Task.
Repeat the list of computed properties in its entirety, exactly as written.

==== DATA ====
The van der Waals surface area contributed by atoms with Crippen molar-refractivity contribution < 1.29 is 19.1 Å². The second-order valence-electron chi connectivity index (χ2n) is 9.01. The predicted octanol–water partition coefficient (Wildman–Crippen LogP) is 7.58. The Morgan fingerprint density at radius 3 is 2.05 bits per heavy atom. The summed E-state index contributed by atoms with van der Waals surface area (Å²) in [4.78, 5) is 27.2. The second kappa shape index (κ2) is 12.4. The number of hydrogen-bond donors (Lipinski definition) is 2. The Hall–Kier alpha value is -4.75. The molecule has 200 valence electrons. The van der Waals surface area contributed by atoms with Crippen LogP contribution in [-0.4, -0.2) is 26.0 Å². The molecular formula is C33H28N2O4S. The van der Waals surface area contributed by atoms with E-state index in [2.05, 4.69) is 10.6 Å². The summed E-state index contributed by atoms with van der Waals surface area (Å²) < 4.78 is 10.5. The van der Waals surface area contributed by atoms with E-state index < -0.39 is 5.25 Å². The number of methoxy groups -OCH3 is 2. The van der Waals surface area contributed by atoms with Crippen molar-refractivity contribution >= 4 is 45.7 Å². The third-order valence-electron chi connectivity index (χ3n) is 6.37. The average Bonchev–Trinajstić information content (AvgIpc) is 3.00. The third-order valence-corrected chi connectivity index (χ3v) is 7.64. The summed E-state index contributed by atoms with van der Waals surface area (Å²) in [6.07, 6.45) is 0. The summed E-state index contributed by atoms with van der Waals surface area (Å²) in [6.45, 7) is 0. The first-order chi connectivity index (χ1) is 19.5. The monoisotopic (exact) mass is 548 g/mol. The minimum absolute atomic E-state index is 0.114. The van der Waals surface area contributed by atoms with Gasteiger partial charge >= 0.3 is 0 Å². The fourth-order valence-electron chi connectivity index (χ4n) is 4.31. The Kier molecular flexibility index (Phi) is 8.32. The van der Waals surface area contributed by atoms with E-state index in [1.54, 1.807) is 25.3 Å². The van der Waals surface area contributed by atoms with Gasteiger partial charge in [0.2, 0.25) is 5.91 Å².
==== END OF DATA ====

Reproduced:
The van der Waals surface area contributed by atoms with Crippen molar-refractivity contribution < 1.29 is 19.1 Å². The second-order valence-electron chi connectivity index (χ2n) is 9.01. The predicted octanol–water partition coefficient (Wildman–Crippen LogP) is 7.58. The Morgan fingerprint density at radius 3 is 2.05 bits per heavy atom. The summed E-state index contributed by atoms with van der Waals surface area (Å²) in [4.78, 5) is 27.2. The second kappa shape index (κ2) is 12.4. The number of hydrogen-bond donors (Lipinski definition) is 2. The Hall–Kier alpha value is -4.75. The molecule has 200 valence electrons. The van der Waals surface area contributed by atoms with Crippen LogP contribution in [-0.4, -0.2) is 26.0 Å². The molecular formula is C33H28N2O4S. The van der Waals surface area contributed by atoms with E-state index in [2.05, 4.69) is 10.6 Å². The summed E-state index contributed by atoms with van der Waals surface area (Å²) < 4.78 is 10.5. The van der Waals surface area contributed by atoms with E-state index < -0.39 is 5.25 Å². The number of methoxy groups -OCH3 is 2. The van der Waals surface area contributed by atoms with Crippen molar-refractivity contribution >= 4 is 45.7 Å². The third-order valence-electron chi connectivity index (χ3n) is 6.37. The average Bonchev–Trinajstić information content (AvgIpc) is 3.00. The third-order valence-corrected chi connectivity index (χ3v) is 7.64. The summed E-state index contributed by atoms with van der Waals surface area (Å²) in [6.07, 6.45) is 0. The summed E-state index contributed by atoms with van der Waals surface area (Å²) in [6.45, 7) is 0. The first-order chi connectivity index (χ1) is 19.5. The monoisotopic (exact) mass is 548 g/mol. The minimum absolute atomic E-state index is 0.114. The van der Waals surface area contributed by atoms with Gasteiger partial charge >= 0.3 is 0 Å². The fourth-order valence-electron chi connectivity index (χ4n) is 4.31. The Kier molecular flexibility index (Phi) is 8.32. The van der Waals surface area contributed by atoms with E-state index in [1.54, 1.807) is 25.3 Å². The van der Waals surface area contributed by atoms with Gasteiger partial charge in [0.2, 0.25) is 5.91 Å².